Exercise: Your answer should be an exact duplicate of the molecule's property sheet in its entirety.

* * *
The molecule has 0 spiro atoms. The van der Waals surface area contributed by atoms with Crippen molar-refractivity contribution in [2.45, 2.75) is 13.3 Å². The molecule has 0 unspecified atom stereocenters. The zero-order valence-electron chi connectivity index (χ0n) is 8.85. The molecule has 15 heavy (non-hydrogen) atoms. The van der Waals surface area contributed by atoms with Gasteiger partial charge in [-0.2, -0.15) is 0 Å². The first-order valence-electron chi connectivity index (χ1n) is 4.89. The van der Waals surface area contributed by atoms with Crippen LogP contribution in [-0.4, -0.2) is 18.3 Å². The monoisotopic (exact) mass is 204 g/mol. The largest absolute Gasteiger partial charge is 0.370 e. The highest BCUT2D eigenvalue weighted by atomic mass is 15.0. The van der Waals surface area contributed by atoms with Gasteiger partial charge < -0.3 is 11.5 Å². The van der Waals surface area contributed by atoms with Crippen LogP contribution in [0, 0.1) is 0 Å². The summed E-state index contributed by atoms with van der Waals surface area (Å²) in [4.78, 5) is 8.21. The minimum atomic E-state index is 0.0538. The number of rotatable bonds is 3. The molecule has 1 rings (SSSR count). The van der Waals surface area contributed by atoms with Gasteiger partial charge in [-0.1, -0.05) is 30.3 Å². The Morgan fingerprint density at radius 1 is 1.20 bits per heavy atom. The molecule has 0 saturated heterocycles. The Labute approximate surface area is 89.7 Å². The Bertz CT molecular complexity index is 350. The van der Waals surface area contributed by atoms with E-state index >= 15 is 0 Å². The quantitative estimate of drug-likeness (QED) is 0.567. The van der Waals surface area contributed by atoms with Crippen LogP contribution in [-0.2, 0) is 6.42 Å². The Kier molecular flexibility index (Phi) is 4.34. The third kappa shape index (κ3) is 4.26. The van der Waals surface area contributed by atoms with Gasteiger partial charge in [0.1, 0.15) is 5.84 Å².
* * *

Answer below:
The molecule has 0 spiro atoms. The van der Waals surface area contributed by atoms with Crippen molar-refractivity contribution in [2.45, 2.75) is 13.3 Å². The molecule has 0 unspecified atom stereocenters. The zero-order valence-electron chi connectivity index (χ0n) is 8.85. The molecule has 15 heavy (non-hydrogen) atoms. The van der Waals surface area contributed by atoms with Gasteiger partial charge in [-0.2, -0.15) is 0 Å². The first-order valence-electron chi connectivity index (χ1n) is 4.89. The van der Waals surface area contributed by atoms with Crippen LogP contribution in [-0.4, -0.2) is 18.3 Å². The monoisotopic (exact) mass is 204 g/mol. The largest absolute Gasteiger partial charge is 0.370 e. The highest BCUT2D eigenvalue weighted by atomic mass is 15.0. The van der Waals surface area contributed by atoms with Gasteiger partial charge < -0.3 is 11.5 Å². The van der Waals surface area contributed by atoms with Crippen LogP contribution in [0, 0.1) is 0 Å². The summed E-state index contributed by atoms with van der Waals surface area (Å²) in [4.78, 5) is 8.21. The minimum atomic E-state index is 0.0538. The number of rotatable bonds is 3. The molecule has 1 rings (SSSR count). The van der Waals surface area contributed by atoms with Gasteiger partial charge in [-0.1, -0.05) is 30.3 Å². The Morgan fingerprint density at radius 1 is 1.20 bits per heavy atom. The molecule has 0 saturated heterocycles. The Labute approximate surface area is 89.7 Å². The Bertz CT molecular complexity index is 350. The van der Waals surface area contributed by atoms with E-state index >= 15 is 0 Å². The quantitative estimate of drug-likeness (QED) is 0.567. The van der Waals surface area contributed by atoms with Crippen LogP contribution in [-0.2, 0) is 6.42 Å². The Kier molecular flexibility index (Phi) is 4.34. The third kappa shape index (κ3) is 4.26. The van der Waals surface area contributed by atoms with Gasteiger partial charge in [0.1, 0.15) is 5.84 Å².